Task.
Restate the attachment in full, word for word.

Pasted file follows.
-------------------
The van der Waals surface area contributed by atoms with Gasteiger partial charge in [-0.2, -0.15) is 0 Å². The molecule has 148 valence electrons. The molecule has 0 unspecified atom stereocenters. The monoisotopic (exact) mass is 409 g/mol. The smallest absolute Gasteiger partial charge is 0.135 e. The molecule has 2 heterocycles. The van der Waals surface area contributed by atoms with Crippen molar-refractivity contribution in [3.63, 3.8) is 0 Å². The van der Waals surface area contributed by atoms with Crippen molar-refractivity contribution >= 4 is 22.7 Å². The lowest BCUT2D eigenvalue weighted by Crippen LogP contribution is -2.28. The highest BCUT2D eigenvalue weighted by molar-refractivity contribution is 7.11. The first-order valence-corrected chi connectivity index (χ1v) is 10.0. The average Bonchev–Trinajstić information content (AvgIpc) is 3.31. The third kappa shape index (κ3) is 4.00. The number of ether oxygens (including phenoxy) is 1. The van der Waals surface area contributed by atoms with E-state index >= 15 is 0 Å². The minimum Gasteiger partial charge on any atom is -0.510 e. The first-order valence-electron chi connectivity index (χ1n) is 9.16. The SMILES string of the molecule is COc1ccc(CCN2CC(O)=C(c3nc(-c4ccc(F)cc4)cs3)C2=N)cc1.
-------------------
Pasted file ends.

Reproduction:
The van der Waals surface area contributed by atoms with Gasteiger partial charge in [-0.2, -0.15) is 0 Å². The molecule has 148 valence electrons. The molecule has 0 unspecified atom stereocenters. The monoisotopic (exact) mass is 409 g/mol. The smallest absolute Gasteiger partial charge is 0.135 e. The molecule has 2 heterocycles. The van der Waals surface area contributed by atoms with Crippen molar-refractivity contribution in [3.63, 3.8) is 0 Å². The van der Waals surface area contributed by atoms with Crippen molar-refractivity contribution >= 4 is 22.7 Å². The lowest BCUT2D eigenvalue weighted by Crippen LogP contribution is -2.28. The highest BCUT2D eigenvalue weighted by molar-refractivity contribution is 7.11. The first-order valence-corrected chi connectivity index (χ1v) is 10.0. The average Bonchev–Trinajstić information content (AvgIpc) is 3.31. The third kappa shape index (κ3) is 4.00. The number of ether oxygens (including phenoxy) is 1. The van der Waals surface area contributed by atoms with E-state index >= 15 is 0 Å². The minimum Gasteiger partial charge on any atom is -0.510 e. The first-order valence-electron chi connectivity index (χ1n) is 9.16. The SMILES string of the molecule is COc1ccc(CCN2CC(O)=C(c3nc(-c4ccc(F)cc4)cs3)C2=N)cc1.